Employees in the Middle of Employee Performance Continuum. We often hear “what does it mean- I don’t see this person in any of the 4 quadrants- they are in the middle. Don’t panic, it’s actually quite common to indicate that an employee is smack in the middle of the Continuum. Our research over the years has concluded that it’s typically one thing that the employee has to start or stop doing to realize greater effectiveness. This could relate to a Job Competence factor or to a Behavior. We find that 8 out of 10 times it’s a Behavior that is the root cause for the employee being stuck in the middle. Identifying the “one thing” and helping the employee overcome the obstacle to success can help the individual make progress towards the Upper Right; thereby improving upon both Behaviors and Job Competence.
High Job Competence with disruptive behavior. Our research indicates that 20–25% of employees exhibit these characteristics. Perceptions about what constitutes disruptive behavior are highly variable. It’s not that the employee is simply quirky or odd, but that their behaviors impact co-workers in a destructive manner (thereby making it difficult for others to do their work). This can manifest itself in others being reluctant to ask questions, seek clarification and spend mental energy on “how not to deal with” the ‘bad behavior’ employee. These behaviors can be overt (including verbal outbursts, refusal to carry out certain tasks or work with particular individuals) but even more commonly we find that they are passive aggressive (condescending language, refusal or reluctance to cooperate with others, disparaging remarks about the organization, co-workers, boss or customers; negative tone and approach and quietly exhibiting other types of uncivil behaviors).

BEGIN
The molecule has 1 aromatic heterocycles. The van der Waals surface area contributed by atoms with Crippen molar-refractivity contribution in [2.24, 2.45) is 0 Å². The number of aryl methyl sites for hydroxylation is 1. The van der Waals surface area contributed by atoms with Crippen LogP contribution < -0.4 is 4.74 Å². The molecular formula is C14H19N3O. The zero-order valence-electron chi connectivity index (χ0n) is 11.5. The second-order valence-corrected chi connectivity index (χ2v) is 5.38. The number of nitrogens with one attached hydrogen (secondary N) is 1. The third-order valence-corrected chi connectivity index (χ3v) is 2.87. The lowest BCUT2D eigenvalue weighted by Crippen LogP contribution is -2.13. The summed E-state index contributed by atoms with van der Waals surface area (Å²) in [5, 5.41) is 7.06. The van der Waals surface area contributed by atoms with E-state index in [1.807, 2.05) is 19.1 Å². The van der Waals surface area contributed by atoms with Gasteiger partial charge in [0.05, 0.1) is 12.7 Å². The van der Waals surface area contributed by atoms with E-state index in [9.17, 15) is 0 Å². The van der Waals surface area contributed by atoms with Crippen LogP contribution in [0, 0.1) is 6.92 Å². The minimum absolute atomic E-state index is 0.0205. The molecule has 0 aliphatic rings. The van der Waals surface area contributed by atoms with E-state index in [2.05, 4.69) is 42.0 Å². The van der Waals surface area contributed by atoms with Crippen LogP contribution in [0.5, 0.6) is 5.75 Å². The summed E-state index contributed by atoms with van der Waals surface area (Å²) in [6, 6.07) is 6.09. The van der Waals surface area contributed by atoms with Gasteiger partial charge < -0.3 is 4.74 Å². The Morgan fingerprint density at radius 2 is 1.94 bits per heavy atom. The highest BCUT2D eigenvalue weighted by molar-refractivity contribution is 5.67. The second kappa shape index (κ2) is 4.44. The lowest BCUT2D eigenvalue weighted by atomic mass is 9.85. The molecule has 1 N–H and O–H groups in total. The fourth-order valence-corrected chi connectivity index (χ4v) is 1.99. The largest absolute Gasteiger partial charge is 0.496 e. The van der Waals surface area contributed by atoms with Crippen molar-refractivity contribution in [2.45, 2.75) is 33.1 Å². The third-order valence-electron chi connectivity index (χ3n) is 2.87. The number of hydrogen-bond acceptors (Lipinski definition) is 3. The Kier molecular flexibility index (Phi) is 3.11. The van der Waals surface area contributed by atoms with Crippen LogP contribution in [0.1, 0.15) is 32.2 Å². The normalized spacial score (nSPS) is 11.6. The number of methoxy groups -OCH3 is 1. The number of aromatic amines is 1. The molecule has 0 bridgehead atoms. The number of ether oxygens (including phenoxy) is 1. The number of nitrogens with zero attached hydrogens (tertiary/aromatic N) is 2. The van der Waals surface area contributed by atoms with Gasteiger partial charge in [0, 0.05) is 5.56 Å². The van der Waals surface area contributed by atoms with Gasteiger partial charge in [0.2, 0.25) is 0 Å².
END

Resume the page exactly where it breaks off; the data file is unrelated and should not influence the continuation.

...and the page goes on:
Impact: Your ‘A’ players have very little patience for dealing with these co-workers, which puts you at risk of losing your best employees. Alternatively, another risk is that your good employees may begin taking on some of the negative characteristics of the disruptive employee. We call this “going over to the “dark side.” Oftentimes we enable these bad actors in our organization by creating workarounds instead of confronting their offending behavior. Bad behavior is harmful even when it’s coming from otherwise and talented star employees.
Low Behaviors and Low Job Competence. If we were giving out letter grades, the performance for employees in this space would receive an “F”. Our research indicates that approximately 3 – 10% of employees reside in this area. One would assume that organizations would take swift action to eliminate these chronic underperformers, yet for a myriad of reasons we allow them to stay at their current performance levels. Why? There are many excuses: this person used to be a valuable employee but has slipped over the years; The employee is doing as much as he/she can- they have got a lot going on in their persona lives; a culture that sends a “we don’t care message” etc. Our view is to ‘help them out or help them out’ (figure out a way to improve their performance, or create an exit strategy). Not only do we sacrifice ROI on our financial investment in such employees, but they also reflect poorly on the organization as a whole.